America’s president-elect famously promised to “drain the swamp.” Surrounding himself with alligators is a curious way of going about making good on that promise. Alligators like swamps.
Donald Trump hasn’t made all of his appointments yet, but the cast of characters he’s pulled together so far has more wealth between them than the poorest one-third of American households. That’s 17 men and women who have more money than 43 million families combined. Seventeen men and women who’ve benefited greatly from a government and an economy that work for a privileged few at everyone else’s expense and who have a vested interest in keeping it that way.
There’s oil tycoon Rex Tillerson. Trump wants Exxon Mobil’s chief executive in charge of international diplomacy as Secretary of State.
The “king of bankruptcy” Wilbur Ross is being put in line to become Commerce secretary. If Trump gets his way, Ross’s deputy at Commerce will be Todd Ricketts, the billionaire son of the billionaire founder of the brokerage firm Ameritrade.
Linda McMahon, the billionaire co-founder of the World Wrestling Entertainment (WWE) is being tabbed to head the Small Business Administration. McMahon is Trump’s biggest single political donor, having given $7.5 million to a pro-Trump super PAC, which was more than a third of the money collected by the political action committee.
Betsy DeVos, the daughter-in-law of the founder of the home care and beauty product distributor Amway Corporation (since renamed “Quixtar”), is Trump’s choice for Secretary of Education. DeVos’s brother, Erik Prince, started the shadowy soldier-for-hire company known as Blackwater. Her qualifications to oversee the nation’s schools pretty much begin and end with her family’s lavish spending to push taxpayer-funded subsidies for private and religious schools. Anyone paying careful attention to elections in Wisconsin should be familiar with DeVos’s political handiwork. Her front group known as the American Federation for Children has poured more than $5 million into Wisconsin just since 2010 to sway state legislative races and cement legislative majorities favoring privatization of education.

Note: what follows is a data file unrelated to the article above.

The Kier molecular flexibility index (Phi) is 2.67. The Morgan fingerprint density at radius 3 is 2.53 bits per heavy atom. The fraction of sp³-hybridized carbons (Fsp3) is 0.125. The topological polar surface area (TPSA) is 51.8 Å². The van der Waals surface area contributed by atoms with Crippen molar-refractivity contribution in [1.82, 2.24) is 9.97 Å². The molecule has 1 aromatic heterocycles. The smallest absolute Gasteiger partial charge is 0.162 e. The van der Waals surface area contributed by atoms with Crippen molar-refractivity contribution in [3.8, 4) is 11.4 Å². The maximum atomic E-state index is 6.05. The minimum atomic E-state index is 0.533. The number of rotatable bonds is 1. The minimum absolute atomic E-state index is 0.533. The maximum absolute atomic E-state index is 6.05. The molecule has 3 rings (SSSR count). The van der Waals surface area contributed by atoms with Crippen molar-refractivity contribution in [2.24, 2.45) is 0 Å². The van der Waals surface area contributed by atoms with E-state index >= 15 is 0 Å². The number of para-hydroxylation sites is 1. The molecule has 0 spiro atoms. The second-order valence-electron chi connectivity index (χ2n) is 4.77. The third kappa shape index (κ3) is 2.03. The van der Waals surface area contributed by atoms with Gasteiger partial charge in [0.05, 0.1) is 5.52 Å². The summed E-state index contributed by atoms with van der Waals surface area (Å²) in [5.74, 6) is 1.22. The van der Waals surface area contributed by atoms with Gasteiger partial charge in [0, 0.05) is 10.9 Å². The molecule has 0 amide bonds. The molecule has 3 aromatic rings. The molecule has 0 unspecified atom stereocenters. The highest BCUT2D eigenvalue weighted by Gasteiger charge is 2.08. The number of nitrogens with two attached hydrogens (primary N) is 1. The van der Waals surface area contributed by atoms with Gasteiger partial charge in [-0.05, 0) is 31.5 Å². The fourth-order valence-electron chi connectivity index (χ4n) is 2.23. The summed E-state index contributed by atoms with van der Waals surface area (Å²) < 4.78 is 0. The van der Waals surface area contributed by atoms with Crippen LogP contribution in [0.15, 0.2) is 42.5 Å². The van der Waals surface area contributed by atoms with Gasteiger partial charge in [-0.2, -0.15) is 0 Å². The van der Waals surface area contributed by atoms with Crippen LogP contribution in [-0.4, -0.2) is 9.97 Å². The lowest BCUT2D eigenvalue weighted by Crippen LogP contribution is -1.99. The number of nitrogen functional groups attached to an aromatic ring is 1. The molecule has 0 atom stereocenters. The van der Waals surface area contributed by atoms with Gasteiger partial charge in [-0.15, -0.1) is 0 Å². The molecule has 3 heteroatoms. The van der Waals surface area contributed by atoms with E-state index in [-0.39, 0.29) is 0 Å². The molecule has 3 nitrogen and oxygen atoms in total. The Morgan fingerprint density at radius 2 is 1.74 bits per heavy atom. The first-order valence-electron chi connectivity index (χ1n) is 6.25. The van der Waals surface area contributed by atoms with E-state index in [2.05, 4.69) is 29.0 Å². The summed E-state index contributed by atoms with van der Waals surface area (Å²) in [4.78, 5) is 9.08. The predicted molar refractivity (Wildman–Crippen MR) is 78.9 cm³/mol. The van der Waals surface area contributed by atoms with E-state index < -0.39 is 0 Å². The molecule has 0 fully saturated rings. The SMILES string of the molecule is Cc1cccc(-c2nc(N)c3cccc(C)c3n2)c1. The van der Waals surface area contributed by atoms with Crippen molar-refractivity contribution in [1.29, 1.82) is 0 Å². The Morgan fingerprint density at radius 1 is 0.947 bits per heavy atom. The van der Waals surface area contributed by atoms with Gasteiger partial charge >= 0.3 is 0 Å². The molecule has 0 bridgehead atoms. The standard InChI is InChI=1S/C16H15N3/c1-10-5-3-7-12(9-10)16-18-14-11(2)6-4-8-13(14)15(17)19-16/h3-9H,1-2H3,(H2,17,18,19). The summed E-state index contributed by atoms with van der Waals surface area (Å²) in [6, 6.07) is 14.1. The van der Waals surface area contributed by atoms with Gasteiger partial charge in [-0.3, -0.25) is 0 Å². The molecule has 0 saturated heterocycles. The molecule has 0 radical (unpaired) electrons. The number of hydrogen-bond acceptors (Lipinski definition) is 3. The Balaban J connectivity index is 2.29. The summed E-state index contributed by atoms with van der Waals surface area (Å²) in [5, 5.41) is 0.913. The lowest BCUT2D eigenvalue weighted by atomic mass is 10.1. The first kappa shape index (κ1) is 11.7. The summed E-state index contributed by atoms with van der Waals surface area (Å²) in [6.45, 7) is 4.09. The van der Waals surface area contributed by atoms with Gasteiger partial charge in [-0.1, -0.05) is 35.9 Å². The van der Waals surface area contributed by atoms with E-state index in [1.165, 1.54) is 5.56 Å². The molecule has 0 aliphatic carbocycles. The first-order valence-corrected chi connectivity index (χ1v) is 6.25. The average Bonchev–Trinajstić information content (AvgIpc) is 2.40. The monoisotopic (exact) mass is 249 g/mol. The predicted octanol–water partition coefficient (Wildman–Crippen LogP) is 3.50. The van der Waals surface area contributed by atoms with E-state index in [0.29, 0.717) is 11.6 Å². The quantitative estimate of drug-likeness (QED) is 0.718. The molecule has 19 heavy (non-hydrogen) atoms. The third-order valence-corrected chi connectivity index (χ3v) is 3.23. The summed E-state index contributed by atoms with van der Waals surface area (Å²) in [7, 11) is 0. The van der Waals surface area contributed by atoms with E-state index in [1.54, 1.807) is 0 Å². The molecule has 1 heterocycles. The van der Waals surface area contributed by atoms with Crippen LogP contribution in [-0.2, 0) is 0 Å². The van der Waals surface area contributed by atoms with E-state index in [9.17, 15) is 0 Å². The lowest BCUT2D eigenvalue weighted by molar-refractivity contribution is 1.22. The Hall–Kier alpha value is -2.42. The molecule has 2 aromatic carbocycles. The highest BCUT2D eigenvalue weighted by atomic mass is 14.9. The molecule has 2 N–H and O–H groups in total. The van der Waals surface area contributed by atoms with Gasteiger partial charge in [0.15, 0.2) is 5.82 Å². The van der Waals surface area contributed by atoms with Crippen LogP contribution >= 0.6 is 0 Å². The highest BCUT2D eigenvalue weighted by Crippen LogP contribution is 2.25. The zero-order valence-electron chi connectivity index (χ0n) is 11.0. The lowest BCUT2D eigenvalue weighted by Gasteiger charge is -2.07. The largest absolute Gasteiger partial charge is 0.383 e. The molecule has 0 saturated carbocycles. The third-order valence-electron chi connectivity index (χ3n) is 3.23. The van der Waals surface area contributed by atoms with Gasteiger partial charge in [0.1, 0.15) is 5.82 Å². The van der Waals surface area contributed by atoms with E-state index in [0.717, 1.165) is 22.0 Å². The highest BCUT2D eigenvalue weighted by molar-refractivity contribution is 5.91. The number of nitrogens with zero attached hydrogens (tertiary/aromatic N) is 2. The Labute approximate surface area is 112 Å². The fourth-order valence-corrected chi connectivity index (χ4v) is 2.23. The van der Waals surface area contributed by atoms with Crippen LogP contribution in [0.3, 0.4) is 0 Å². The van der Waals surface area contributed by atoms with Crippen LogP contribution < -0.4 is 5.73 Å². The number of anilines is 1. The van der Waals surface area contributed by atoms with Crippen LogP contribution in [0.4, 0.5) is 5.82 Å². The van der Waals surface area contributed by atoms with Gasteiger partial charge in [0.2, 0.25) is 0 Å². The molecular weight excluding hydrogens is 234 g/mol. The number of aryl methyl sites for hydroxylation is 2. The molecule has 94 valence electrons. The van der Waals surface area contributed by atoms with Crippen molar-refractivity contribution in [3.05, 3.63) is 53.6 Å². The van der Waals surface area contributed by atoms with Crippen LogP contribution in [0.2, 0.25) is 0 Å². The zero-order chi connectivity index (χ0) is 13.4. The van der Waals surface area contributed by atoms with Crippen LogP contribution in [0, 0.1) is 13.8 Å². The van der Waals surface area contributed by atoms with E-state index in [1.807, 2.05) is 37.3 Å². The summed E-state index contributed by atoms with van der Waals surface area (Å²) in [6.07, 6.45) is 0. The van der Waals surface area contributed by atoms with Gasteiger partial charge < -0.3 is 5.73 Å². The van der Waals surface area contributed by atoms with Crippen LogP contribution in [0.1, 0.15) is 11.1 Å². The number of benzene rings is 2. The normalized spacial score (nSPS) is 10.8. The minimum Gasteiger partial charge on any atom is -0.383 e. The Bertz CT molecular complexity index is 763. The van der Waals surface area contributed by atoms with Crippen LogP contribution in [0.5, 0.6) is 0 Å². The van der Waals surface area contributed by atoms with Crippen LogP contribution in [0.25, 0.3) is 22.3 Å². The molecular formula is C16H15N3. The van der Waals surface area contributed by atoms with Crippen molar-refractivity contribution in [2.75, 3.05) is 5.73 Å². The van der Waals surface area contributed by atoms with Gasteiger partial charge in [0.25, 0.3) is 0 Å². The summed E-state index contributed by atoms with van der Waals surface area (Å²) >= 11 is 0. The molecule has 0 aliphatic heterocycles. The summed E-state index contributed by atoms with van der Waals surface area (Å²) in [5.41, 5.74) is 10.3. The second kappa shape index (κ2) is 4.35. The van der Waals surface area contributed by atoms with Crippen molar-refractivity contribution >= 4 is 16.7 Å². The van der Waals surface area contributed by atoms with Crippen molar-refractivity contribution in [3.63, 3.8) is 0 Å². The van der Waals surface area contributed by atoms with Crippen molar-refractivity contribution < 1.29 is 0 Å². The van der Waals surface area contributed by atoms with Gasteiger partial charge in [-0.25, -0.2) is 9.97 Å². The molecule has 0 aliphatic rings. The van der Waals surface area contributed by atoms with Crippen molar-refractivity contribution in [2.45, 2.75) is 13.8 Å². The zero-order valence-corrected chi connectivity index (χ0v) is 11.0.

Then there’s Goldman Sachs.
Trump told South Carolina voters “I know the guys at Goldman Sachs” when he was trying to talk them out of supporting Texas Senator Ted Cruz. “They have total, total control over him. Just like they have total control over Hillary Clinton.”
That was then. This is now. Trump picked Goldman Sachs president Gary Cohn to head up his White House National Economic Council. His choice for Treasury secretary, Steven Mnuchin, spent 17 years working at Goldman Sachs. Trump’s chief strategist and White House counselor, Steve Bannon, started his career at Goldman Sachs as an investment banker.
Quite a crew being put to work draining the swamp. Alligators all of them.
— Mike McCabe